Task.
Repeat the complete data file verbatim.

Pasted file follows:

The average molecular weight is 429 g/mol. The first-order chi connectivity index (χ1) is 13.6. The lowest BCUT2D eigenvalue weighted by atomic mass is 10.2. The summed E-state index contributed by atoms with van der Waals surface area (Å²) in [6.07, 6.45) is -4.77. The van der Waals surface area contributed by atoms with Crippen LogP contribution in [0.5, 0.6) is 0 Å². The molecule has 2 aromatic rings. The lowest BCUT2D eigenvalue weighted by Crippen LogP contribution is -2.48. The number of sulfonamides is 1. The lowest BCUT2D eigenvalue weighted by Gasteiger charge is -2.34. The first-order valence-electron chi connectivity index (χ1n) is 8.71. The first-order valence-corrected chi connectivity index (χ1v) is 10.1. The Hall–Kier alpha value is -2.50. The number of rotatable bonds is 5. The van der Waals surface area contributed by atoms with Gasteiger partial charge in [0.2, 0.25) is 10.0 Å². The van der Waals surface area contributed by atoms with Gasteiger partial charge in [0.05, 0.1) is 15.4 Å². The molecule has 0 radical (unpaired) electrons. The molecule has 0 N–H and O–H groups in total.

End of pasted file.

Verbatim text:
The average molecular weight is 429 g/mol. The first-order chi connectivity index (χ1) is 13.6. The lowest BCUT2D eigenvalue weighted by atomic mass is 10.2. The summed E-state index contributed by atoms with van der Waals surface area (Å²) in [6.07, 6.45) is -4.77. The van der Waals surface area contributed by atoms with Crippen LogP contribution in [0.5, 0.6) is 0 Å². The molecule has 2 aromatic rings. The lowest BCUT2D eigenvalue weighted by Crippen LogP contribution is -2.48. The number of sulfonamides is 1. The lowest BCUT2D eigenvalue weighted by Gasteiger charge is -2.34. The first-order valence-electron chi connectivity index (χ1n) is 8.71. The first-order valence-corrected chi connectivity index (χ1v) is 10.1. The Hall–Kier alpha value is -2.50. The number of rotatable bonds is 5. The van der Waals surface area contributed by atoms with Gasteiger partial charge in [0.2, 0.25) is 10.0 Å². The van der Waals surface area contributed by atoms with Gasteiger partial charge in [0.05, 0.1) is 15.4 Å². The molecule has 0 radical (unpaired) electrons. The molecule has 0 N–H and O–H groups in total.